In the latest twist in hacking ATMs, hackers in Russia and Ukraine are using ATMs to obtain all the details necessary to clone a card and use it in criminal activity.
It allows a gang member to walk up to an ATM, insert a “trigger” card, and use the machine’s receipt printer to produce a list of all the debit card numbers used that day, including their start and expiry dates – and their PINs. Everything needed, in fact, to clone those cards and start emptying bank accounts. In some cases, the malicious software even allows the criminal to eject the machine’s banknote storage cassette into the street.
Once installed, the malware implements a “card data harvesting” routine, SpiderLabs said in an alert to banks issued at the end of May. When a customer inserts their card, the malware records to hard disc its account number, start date, expiry date and three-digit security code, as well as the PIN entered.
“That PIN data gets encrypted when it is transmitted through to the bank,” explains Henwood, “but inside the machine it’s in the clear. So this little bugger just sits there stealing all the card data.”
The hardest bit for the criminals is installing the malware in the first place, as it requires physical access to the machine. That most likely means an inside job within a bank, or using bribes or threats to encourage shop staff to provide access to a standalone ATM in a shop or mall.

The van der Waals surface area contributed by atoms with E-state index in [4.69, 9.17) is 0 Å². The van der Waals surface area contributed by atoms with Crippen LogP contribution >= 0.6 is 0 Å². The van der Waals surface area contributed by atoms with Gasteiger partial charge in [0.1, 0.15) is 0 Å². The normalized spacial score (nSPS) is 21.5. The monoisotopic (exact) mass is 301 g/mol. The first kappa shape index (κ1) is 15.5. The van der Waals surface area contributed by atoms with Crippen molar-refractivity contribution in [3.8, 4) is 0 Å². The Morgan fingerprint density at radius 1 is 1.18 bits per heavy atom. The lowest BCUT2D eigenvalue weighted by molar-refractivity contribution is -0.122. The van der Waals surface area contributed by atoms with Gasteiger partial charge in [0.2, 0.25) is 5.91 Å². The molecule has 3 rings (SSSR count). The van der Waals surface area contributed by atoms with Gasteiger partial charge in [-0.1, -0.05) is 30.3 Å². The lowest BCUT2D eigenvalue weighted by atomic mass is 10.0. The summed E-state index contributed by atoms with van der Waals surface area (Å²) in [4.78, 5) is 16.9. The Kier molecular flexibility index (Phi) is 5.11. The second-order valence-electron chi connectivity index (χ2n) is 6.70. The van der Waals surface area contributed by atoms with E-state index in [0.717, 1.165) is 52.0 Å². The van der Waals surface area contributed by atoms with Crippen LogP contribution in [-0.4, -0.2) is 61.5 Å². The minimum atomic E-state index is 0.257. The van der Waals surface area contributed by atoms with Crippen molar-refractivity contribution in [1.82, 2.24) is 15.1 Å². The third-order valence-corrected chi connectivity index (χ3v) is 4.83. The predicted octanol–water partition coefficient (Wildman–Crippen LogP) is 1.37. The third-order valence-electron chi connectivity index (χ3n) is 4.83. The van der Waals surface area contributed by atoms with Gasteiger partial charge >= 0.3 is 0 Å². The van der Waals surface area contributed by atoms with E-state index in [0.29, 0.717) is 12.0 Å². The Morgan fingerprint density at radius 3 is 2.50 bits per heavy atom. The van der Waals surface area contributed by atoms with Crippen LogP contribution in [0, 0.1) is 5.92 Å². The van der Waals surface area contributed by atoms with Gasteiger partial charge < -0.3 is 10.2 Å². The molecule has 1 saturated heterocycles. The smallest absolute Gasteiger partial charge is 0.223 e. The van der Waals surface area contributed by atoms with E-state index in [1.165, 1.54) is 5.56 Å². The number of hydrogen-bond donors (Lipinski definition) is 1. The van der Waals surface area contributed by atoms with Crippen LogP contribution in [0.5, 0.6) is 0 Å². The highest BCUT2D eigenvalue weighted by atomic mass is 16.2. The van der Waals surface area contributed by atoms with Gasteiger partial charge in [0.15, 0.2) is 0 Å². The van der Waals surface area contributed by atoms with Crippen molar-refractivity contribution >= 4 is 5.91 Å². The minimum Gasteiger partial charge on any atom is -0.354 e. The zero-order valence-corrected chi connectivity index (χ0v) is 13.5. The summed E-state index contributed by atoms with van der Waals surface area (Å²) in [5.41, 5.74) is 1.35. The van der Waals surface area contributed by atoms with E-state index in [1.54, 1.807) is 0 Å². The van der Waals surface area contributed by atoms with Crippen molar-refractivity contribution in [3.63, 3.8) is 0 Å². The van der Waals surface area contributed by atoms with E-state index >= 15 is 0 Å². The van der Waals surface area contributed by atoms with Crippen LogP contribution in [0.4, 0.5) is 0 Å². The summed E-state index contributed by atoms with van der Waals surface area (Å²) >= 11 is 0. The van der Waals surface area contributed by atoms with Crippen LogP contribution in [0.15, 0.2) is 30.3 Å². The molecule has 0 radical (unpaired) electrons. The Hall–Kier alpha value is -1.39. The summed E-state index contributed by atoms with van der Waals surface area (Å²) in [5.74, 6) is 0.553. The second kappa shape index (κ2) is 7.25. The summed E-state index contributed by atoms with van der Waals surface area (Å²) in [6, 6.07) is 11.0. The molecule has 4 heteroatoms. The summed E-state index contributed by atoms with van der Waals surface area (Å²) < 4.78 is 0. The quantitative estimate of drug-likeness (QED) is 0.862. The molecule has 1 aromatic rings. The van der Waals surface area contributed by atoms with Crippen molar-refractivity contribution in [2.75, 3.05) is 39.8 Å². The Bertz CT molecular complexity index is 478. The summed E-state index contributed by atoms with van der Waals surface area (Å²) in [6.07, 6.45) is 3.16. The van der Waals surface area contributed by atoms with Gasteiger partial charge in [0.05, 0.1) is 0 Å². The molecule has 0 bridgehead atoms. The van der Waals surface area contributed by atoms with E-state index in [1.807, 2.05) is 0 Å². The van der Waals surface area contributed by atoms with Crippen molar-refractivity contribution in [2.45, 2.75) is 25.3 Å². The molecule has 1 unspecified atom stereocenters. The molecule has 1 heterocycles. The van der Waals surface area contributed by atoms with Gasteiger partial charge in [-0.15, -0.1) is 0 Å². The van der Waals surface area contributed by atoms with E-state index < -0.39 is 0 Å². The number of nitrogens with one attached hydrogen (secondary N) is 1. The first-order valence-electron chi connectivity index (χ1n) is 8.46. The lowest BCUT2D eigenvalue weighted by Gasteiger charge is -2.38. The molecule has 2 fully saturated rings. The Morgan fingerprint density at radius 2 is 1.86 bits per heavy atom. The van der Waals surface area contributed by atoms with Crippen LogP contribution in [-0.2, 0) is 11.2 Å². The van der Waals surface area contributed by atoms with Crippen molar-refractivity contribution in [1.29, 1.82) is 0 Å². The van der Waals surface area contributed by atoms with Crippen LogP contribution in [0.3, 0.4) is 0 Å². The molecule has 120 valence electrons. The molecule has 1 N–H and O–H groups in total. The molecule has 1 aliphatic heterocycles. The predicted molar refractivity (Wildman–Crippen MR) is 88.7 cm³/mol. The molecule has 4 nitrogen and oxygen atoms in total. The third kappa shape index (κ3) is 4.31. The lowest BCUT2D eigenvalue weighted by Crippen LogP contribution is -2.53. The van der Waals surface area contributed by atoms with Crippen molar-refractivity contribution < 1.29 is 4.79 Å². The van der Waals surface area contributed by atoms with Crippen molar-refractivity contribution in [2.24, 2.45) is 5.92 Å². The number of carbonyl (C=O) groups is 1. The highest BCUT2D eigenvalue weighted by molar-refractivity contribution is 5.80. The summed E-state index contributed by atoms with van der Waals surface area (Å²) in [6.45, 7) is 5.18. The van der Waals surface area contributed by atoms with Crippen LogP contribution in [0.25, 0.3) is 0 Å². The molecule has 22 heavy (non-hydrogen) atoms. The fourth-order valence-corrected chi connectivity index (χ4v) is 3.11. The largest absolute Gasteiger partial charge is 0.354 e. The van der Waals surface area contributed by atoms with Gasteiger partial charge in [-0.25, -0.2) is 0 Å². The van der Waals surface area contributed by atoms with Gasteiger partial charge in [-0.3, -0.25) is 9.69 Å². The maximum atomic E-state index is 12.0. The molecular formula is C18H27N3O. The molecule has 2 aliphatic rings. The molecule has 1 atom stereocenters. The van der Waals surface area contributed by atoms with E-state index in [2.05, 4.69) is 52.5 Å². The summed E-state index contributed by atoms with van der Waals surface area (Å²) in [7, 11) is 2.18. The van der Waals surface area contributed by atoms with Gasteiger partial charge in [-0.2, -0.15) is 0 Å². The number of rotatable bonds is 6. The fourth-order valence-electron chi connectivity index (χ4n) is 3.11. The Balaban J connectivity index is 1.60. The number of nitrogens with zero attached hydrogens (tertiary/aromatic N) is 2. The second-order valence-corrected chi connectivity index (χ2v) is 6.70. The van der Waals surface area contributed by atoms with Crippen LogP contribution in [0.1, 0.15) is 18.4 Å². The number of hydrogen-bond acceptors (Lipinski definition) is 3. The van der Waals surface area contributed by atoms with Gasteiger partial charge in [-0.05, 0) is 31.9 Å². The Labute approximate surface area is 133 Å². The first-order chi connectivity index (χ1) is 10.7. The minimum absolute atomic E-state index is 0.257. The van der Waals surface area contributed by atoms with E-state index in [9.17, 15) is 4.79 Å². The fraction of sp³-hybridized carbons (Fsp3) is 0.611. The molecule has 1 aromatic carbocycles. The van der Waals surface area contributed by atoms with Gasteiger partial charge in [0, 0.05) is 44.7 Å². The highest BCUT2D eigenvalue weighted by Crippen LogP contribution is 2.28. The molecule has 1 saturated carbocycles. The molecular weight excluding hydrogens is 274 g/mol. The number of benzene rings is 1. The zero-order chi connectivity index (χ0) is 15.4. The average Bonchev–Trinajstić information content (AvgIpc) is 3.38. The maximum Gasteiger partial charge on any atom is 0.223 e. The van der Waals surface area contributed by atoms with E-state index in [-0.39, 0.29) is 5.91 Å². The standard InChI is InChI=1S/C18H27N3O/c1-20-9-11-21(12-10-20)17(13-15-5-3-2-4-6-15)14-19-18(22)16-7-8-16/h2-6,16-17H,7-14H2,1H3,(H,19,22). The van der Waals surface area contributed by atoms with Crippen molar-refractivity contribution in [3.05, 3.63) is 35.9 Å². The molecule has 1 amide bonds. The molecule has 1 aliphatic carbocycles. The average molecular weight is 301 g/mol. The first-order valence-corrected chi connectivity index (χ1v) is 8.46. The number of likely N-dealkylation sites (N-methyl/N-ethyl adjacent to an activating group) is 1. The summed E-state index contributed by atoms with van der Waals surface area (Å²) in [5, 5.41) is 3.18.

SpiderLabs’ analysts studied lsass.exe malware on 20 ATMs. They found multiple variants, and warn that it is almost certainly programmed to evolve further. One big concern is that it will become network capable – able to spread from machine to machine over the closed networks used by banks.
They need to move fast; SpiderLabs expects the technology to spread from eastern Europe to the US and Asia. European countries using chip-and-PIN cards will initially be immune because these ATMs encrypt PINs as they are typed, but it probably won’t take hackers long to get around this too.
The biggest problem is that ATMs should not be using any type of OS at all. All that’s required for an ATM is a microcontroller and a small amount of RAM (a few K is enough). Furthermore, the fact that these “professionals” were astonished that lsass.exe can be used for nefarious reasons proves they haven’t a clue about malware and virii that have been using this for at least ten years.
The fact is, this was an inside job, so do a proper investigation and solve the problem. You also know what the malware is, so scan that and clean out the problem.